This sensibility lies at the heart of the American religious experience. During the most famous American camp meeting, the Cane Ridge Revival of 1801, one observer looked on in amazement:
To see those proud young gentlemen and young ladies, dressed in their silks, jewelry, and prunella, from top to toe, take the jerks, would often excite my risibilities. The first jerk or so, you would see their fine bonnets, caps, and combs fly; and so sudden would be the jerking of the head that their long loose hair would crack almost as loud as a wagoner’s whip.*
My wife, Priscilla Pope-Levison, whose book Building the Old Time Religion will be out this fall, has told me the dirty little secret that after many revivals—nine months later to be exact—a whole lot of women who attended those revivals gave birth. Evidently, more than just bonnets, caps, and combs came flying off.
Religious ecstasy can be enthralling. No doubt about it. But ecstasy requires restraint, serious restraint. Careful safeguards. The early Pentecostals, a hundred years ago, knew this, according to Grant Wacker, author of Heaven Below: Early Pentecostals and American Culture. When women were slain in the spirit on stage and fell flat on their backs, women came from stage left and stage right to tidy dresses, tugging them below the knee, in the service of modesty.
Great Christian leaders in our day know this, too. During my college years, before the invention of cell phones, one of America’s renowned preachers (no, not Billy Graham) told us he always carried a quarter in his pocket. As soon as he was done preaching, he called his wife. Right away, in fact, because the high of preaching was too much like the high of sex, and he worried that he would give way to sexual, rather than religious, passion. Apparently, one day he did. Where’s a quarter when you need one?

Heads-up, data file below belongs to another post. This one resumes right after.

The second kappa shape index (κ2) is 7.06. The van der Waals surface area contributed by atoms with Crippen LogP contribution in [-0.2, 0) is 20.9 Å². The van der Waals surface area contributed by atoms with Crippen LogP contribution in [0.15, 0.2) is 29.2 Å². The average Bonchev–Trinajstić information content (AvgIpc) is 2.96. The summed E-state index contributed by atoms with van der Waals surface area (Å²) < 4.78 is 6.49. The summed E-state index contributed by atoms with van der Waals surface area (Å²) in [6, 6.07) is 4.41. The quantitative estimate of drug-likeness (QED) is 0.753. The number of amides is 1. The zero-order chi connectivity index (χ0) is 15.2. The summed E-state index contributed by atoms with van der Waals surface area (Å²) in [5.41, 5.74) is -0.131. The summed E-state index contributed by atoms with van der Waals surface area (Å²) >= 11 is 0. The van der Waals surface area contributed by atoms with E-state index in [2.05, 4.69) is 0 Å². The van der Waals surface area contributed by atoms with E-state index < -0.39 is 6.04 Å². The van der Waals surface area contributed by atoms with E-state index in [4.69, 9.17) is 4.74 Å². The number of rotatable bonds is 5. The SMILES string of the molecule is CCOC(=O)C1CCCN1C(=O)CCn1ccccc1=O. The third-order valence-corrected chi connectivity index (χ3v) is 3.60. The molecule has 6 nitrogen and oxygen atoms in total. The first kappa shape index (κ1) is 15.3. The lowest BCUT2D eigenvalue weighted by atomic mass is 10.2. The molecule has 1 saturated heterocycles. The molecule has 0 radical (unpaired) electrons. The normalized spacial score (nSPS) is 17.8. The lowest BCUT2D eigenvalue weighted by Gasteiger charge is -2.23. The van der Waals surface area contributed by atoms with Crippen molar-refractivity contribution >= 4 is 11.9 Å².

Pentecost, the mother of all revivals, had restraint built in: Jesus’ followers spoke not in tongues but in other tongues. And those tongues, those dialects, had clear content: the praiseworthy acts of God (Acts 2:1-13). The Galilean farmers and fishermen were not unbridled in their ecstasy; the tomb-visiting women did not have hair that cracked like a wagoner’s whip.
“They devoted themselves,” Luke tells us, “to the apostles’ teaching and fellowship, to the breaking of bread and the prayers” (Acts 2:42). After Pentecost, they studied. They prayed. They made sure to eat, probably in imitation of Jesus’ last meal, when he broke bread in the upper room. And they did all of this together in uncommon unity.
To top it off, the early church took the tough step of pooling resources (Acts 2:43-47). Remember that many new believers had come to Jerusalem for festivals, including Pentecost, so they were transients; they were homeless. To survive as a community, people sold possessions and pooled them, distributing to people according to their needs.
Some time ago, a student lingered after class to talk. She told me she was part of a quiet revival on campus. She was praying constantly, involved in physical healings, listening for promptings that would lead her to other people—and she was exhausted. As her composure crumbled and tears rolled down her cheeks, she confided that she wasn’t studying or eating well—two of the practices of the early church after Pentecost. So I asked her to write to me twice a week. About what? Not about healings or promptings or ecstatic experiences. About what then? About how many hours she slept, how many meals she ate with friends, how her studies were going. Safeguards. Basic disciplines. Simple practices to preserve religious ecstasy, yes, but also to channel it into a spirituality for the long haul.
My advice for those of us (and I am among them) who want to experience religious ecstasy and a spirituality that overwhelms us? Put disciplines in place. Individual ones. Communal ones, too. And remember always, in one way or another, to keep a quarter in your pocket.
*Autobiography of Peter Cartwright: The Backwoods Preacher, edited by William Peter Strickland (Hitchcock and Walden; Nelson and Phillips, 1856), pp. 48–49.